Illustration by Roman Muradov
Excerpt from this article:
Wherever I have gone for my job — even in far-flung places like Kazakhstan or the United Arab Emirates or rural Bulgaria — I have been able to point to my iPhone, say “charger?” and get a sympathetic nod (and cable)…
The @ symbol, though, is on an island (or, perhaps more appropriately, in a zoo) by itself. The Poles use a word for it that means monkey. The Dutch call it a monkey’s tail. The Czechs call it a rolled-up fish filet. The Greeks call it a duckling.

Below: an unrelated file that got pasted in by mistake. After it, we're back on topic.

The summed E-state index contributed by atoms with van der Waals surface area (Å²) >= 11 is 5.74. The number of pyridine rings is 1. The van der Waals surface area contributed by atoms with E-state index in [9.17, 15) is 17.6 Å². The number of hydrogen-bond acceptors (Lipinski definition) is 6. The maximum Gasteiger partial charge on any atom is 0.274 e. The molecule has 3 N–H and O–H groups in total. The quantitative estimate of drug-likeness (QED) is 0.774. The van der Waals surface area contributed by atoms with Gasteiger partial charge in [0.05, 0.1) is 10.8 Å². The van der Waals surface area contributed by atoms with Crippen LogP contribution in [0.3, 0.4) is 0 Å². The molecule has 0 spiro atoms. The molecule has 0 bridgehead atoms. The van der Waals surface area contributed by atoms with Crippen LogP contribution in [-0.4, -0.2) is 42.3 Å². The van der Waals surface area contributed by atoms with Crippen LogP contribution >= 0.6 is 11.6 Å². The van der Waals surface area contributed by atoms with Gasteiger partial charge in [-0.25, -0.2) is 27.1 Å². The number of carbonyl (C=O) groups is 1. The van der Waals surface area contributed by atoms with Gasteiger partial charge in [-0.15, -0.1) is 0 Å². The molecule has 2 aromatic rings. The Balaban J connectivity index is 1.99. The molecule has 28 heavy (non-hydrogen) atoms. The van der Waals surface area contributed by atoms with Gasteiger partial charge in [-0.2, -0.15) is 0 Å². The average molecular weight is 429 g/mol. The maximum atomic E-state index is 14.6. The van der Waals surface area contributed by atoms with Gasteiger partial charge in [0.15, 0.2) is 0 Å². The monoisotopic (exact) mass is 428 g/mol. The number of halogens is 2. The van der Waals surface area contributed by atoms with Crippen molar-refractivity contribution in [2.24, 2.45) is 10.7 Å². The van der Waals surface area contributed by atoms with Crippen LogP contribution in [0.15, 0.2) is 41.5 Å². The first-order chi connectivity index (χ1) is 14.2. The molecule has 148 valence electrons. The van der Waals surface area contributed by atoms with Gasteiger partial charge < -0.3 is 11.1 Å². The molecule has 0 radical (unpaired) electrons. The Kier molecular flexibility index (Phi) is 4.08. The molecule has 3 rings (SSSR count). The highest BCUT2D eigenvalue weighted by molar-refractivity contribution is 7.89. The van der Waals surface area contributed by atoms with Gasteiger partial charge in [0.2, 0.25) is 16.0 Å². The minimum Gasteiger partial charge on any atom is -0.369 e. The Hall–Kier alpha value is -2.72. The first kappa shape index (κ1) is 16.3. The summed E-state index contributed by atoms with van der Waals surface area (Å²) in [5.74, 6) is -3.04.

In Hungarian, it is a worm. In Italian, it is a snail. In Ukrainian, it is a dog. In Taiwanese, it is a mouse. Meanwhile, in the United States, it’s technically known as the “commercial at.”